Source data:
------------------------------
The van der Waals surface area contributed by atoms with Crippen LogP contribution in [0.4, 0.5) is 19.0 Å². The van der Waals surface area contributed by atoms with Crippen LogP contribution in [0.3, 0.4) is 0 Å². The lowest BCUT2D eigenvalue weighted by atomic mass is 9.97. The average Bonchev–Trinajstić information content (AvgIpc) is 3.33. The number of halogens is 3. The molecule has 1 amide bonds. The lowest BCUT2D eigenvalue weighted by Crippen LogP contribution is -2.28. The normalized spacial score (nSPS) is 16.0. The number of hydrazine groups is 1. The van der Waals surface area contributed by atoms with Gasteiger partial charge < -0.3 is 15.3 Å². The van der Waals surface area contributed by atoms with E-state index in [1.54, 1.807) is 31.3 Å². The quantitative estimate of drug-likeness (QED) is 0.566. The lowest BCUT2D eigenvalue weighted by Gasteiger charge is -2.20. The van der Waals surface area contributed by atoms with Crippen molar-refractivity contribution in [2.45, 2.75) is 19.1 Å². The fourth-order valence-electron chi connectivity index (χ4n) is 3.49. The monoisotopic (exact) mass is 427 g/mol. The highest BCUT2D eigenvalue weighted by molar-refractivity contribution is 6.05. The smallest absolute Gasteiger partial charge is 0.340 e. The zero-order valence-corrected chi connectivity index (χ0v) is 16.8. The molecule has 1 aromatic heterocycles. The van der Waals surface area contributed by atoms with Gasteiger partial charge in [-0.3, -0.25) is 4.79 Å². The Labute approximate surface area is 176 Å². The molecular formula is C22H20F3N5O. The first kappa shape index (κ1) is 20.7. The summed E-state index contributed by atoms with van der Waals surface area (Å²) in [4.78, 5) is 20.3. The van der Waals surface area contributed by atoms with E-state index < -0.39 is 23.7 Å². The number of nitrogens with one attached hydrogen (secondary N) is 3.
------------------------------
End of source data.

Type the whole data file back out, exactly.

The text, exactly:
The van der Waals surface area contributed by atoms with Crippen LogP contribution in [0.4, 0.5) is 19.0 Å². The van der Waals surface area contributed by atoms with Crippen LogP contribution in [0.3, 0.4) is 0 Å². The lowest BCUT2D eigenvalue weighted by atomic mass is 9.97. The average Bonchev–Trinajstić information content (AvgIpc) is 3.33. The number of halogens is 3. The molecule has 1 amide bonds. The lowest BCUT2D eigenvalue weighted by Crippen LogP contribution is -2.28. The normalized spacial score (nSPS) is 16.0. The number of hydrazine groups is 1. The van der Waals surface area contributed by atoms with Gasteiger partial charge < -0.3 is 15.3 Å². The van der Waals surface area contributed by atoms with E-state index in [1.54, 1.807) is 31.3 Å². The quantitative estimate of drug-likeness (QED) is 0.566. The lowest BCUT2D eigenvalue weighted by Gasteiger charge is -2.20. The van der Waals surface area contributed by atoms with Crippen molar-refractivity contribution in [2.45, 2.75) is 19.1 Å². The fourth-order valence-electron chi connectivity index (χ4n) is 3.49. The monoisotopic (exact) mass is 427 g/mol. The highest BCUT2D eigenvalue weighted by molar-refractivity contribution is 6.05. The smallest absolute Gasteiger partial charge is 0.340 e. The zero-order valence-corrected chi connectivity index (χ0v) is 16.8. The molecule has 1 aromatic heterocycles. The van der Waals surface area contributed by atoms with Gasteiger partial charge in [-0.3, -0.25) is 4.79 Å². The Labute approximate surface area is 176 Å². The molecular formula is C22H20F3N5O. The first kappa shape index (κ1) is 20.7. The summed E-state index contributed by atoms with van der Waals surface area (Å²) in [4.78, 5) is 20.3. The van der Waals surface area contributed by atoms with E-state index < -0.39 is 23.7 Å². The number of nitrogens with one attached hydrogen (secondary N) is 3.